Armytage baronets

From Wikipedia, the free encyclopedia
Jump to: navigation, search

There have been two baronetcies created for members of the Armytage family, one in the Baronetage of England and one in the Baronetage of Great Britain. One creation is extant as of 2008.

The Armytage Baronetcy, of Kirklees in the County of York, was created in the Baronetage of England on 15 December 1641 for Francis Armytage. He was succeeded by his eldest son, John, the second Baronet. He was Sheriff of Yorkshire from 1668 to 1669. His three sons, Thomas, John and George, all succeeded in the title. However, they all died unmarried and the latter was succeeded by his first cousin, Thomas, the sixth Baronet. He was the son of Francis Armytage, younger son of the first Baronet. He was also unmarried and on his death in 1737 the baronetcy became extinct.

The Armytage Baronetcy, of Kirklees in the County of York, was created in the Baronetage of Great Britain on 4 July 1738[1] for Samuel Armytage, High Sheriff of Yorkshire in 1739. He was the great-grandson of Edward Armytage, younger brother of John Armytage, father of the first Baronet of the 1641 creation. Armytage was succeeded by his eldest son, John, the second Baronet. He sat as Member of Parliament for York. He died unmarried at an early age and was succeeded by his younger brother, George, the third Baronet. He was also Member of Parliament for York. His son, George, the fourth Baronet, served as High Sheriff of Yorkshire from 1791 to 1792. He was succeeded by his grandson, George, the fifth Baronet. He was a Deputy Lieutenant of Yorkshire. On his death in 1899 the title passed to his eldest son, George, the sixth Baronet. He was Chairman of the Lancashire and Yorkshire Railway Company, a Deputy Lieutenant of Yorkshire and High Sheriff of Yorkshire in 1907. He was succeeded by his eldest son, George, the seventh Baronet. He was a Brigadier-General in the British Army and fought in the First World War. At the end of the Second War he was Military Governor of Hamburg in occupied Germany. As of 2008 the title is held by his grandson, Martin, the ninth Baronet, who succeeded his father in 1983.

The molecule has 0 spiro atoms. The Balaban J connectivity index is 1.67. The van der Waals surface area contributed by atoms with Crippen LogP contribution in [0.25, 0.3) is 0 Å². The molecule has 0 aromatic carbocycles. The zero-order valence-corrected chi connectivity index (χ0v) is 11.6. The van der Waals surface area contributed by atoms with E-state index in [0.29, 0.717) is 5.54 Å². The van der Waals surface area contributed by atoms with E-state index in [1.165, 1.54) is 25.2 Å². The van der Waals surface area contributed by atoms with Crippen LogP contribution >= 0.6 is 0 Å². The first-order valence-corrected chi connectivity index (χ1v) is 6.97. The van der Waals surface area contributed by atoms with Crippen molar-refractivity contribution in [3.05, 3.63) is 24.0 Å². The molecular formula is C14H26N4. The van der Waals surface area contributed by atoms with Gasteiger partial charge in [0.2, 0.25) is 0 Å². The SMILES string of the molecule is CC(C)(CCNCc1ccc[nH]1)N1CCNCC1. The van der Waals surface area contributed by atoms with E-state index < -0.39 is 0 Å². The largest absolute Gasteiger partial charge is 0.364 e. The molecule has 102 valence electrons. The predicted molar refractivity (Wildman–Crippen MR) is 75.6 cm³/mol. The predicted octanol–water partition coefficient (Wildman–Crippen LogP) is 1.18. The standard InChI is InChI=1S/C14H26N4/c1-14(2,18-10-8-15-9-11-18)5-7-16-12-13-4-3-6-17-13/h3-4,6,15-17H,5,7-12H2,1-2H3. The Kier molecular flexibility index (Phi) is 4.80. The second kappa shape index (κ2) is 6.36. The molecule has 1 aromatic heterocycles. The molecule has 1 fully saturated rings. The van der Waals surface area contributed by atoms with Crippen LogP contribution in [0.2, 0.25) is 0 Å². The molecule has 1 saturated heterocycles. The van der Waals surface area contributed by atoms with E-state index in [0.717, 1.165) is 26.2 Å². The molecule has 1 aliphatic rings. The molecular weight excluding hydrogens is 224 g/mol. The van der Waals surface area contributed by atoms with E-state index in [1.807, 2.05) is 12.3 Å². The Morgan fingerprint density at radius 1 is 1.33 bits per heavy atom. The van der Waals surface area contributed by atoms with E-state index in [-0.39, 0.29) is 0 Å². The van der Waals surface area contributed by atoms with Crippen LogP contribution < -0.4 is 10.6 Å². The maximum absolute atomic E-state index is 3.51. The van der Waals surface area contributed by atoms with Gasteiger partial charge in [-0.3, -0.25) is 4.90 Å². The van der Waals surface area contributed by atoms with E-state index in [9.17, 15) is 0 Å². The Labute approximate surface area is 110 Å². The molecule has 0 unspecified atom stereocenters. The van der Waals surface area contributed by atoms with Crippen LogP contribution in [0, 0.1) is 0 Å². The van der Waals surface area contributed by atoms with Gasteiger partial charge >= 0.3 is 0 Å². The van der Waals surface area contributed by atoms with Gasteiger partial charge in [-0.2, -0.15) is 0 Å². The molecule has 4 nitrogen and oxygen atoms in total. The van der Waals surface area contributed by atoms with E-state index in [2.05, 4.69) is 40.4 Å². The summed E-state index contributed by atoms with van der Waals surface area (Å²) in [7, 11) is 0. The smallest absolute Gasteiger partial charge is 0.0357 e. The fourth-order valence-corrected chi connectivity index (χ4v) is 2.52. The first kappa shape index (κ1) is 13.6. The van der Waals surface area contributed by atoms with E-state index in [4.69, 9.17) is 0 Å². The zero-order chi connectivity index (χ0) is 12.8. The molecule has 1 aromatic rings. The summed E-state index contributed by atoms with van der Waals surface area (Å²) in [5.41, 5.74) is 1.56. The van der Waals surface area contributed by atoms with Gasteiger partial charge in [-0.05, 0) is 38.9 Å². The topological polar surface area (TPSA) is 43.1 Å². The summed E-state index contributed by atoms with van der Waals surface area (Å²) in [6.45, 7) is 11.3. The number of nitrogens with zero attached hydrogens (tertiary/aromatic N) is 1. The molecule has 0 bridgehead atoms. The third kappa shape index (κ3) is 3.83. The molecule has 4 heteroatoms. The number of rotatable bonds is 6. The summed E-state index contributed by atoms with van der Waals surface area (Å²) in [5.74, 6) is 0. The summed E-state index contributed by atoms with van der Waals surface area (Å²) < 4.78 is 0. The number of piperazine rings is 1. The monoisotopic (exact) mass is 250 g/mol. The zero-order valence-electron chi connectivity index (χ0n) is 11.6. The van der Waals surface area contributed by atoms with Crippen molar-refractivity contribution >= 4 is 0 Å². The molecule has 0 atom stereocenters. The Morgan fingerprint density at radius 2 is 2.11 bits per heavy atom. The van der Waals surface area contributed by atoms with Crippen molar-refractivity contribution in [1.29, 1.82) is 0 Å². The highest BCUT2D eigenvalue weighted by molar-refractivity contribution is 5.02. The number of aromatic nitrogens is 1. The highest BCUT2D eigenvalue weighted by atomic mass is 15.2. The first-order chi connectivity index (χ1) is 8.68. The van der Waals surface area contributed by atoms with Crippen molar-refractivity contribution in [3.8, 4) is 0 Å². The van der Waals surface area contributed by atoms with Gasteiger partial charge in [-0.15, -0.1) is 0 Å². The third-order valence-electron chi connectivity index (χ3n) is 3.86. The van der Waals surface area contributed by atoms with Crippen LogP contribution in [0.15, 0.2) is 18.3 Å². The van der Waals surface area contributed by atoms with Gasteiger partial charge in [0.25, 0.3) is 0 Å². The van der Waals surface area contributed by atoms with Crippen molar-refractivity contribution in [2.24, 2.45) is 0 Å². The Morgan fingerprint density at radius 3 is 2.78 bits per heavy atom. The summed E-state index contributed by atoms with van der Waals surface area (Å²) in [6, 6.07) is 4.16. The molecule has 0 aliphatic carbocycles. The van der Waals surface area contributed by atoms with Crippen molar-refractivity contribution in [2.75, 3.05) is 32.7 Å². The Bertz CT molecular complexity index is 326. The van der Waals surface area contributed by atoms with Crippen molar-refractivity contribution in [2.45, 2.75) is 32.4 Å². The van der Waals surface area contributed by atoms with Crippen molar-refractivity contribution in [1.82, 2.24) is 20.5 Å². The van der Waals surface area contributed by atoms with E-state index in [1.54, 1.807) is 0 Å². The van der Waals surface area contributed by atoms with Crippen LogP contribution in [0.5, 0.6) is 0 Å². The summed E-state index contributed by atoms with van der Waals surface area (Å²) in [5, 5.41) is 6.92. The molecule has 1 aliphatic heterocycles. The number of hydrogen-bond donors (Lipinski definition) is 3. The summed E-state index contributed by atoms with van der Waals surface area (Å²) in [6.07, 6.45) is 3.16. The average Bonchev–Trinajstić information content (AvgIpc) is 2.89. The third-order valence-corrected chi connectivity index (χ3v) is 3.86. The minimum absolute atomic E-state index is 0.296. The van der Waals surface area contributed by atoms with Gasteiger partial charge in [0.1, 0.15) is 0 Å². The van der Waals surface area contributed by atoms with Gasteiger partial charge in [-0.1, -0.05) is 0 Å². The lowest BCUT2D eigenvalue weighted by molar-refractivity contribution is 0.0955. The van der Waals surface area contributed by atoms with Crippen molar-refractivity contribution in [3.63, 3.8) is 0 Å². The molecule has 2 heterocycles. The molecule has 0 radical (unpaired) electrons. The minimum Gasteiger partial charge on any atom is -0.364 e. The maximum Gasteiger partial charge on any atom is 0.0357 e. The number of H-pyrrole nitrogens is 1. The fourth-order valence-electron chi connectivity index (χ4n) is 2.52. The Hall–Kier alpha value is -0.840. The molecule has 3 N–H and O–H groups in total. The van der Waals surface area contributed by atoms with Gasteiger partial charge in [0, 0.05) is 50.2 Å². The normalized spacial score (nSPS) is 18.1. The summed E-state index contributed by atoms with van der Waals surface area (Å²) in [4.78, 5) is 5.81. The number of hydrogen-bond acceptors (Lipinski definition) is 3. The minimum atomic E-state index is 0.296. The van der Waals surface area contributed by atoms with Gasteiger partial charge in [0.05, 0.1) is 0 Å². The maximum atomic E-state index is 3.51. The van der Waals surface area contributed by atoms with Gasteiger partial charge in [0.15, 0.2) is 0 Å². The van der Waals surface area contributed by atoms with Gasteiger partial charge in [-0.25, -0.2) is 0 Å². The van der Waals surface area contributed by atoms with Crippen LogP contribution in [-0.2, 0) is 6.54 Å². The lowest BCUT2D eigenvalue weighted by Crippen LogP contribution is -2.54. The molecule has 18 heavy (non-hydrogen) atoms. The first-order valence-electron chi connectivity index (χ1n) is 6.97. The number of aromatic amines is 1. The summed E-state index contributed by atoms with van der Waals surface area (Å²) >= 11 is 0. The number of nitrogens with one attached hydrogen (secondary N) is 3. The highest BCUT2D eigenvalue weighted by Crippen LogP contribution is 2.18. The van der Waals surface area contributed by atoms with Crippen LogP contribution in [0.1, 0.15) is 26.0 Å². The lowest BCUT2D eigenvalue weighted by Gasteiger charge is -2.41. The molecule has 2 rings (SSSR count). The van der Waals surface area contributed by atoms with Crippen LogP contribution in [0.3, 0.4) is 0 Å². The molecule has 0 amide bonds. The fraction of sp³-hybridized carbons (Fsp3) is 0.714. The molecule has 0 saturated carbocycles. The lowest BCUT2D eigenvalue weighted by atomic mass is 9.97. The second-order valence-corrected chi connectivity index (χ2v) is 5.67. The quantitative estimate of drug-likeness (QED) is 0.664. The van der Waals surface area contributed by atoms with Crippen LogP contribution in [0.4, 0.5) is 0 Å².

Reginald William Armytage (1903–1984), younger son of the seventh Baronet, was a Rear-Admiral in the Royal Navy. His eldest son David George Armytage (b. 1929) is a Captain in the Royal Navy.

The family seat is Kirklees Park, Brighouse, Yorkshire.

Armytage baronets, of Kirklees (1641)
Arms Gules a Lion's Head erased between three Cross Crosslets Argent
Crest A Dexter Arm embowed couped at the shoulder habited Or cuffed Argent holding in the Hand proper a Staff Gules headed and pointed Or
Motto Semper paratus (Always ready)

Armytage baronets, of Kirklees (1641)[edit]

  • Sir Francis Armytage, 1st Baronet (c. 1600–1644)
  • Sir John Armytage, 2nd Baronet (1629–1677)
  • Sir Thomas Armytage, 3rd Baronet (1652–1694)
  • Sir John Armytage, 4th Baronet (1653–1732)
  • Sir George Armytage, 5th Baronet (1660–1736)
  • Sir Thomas Armytage, 6th Baronet (1673–1737)

Armytage baronets, of Kirklees (1738)[edit]

  • Sir Samuel Armytage, 1st Baronet (1695–1747)
  • Sir John Armytage, 2nd Baronet (1732–1758)
  • Sir George Armytage, 3rd Baronet (1734–1783)
  • Sir George Armytage, 4th Baronet (1761–1836)
  • Sir George Armytage, 5th Baronet (1819–1899)
  • Sir George John Armytage, 6th Baronet (1842–1918)
  • Sir George Ayscough Armytage, 7th Baronet (1872–1953)
  • Sir John Lionel Armytage, 8th Baronet (1901–1983)
  • Sir (John) Martin Armytage, 9th Baronet (born 1933)

Notes[edit]

References[edit]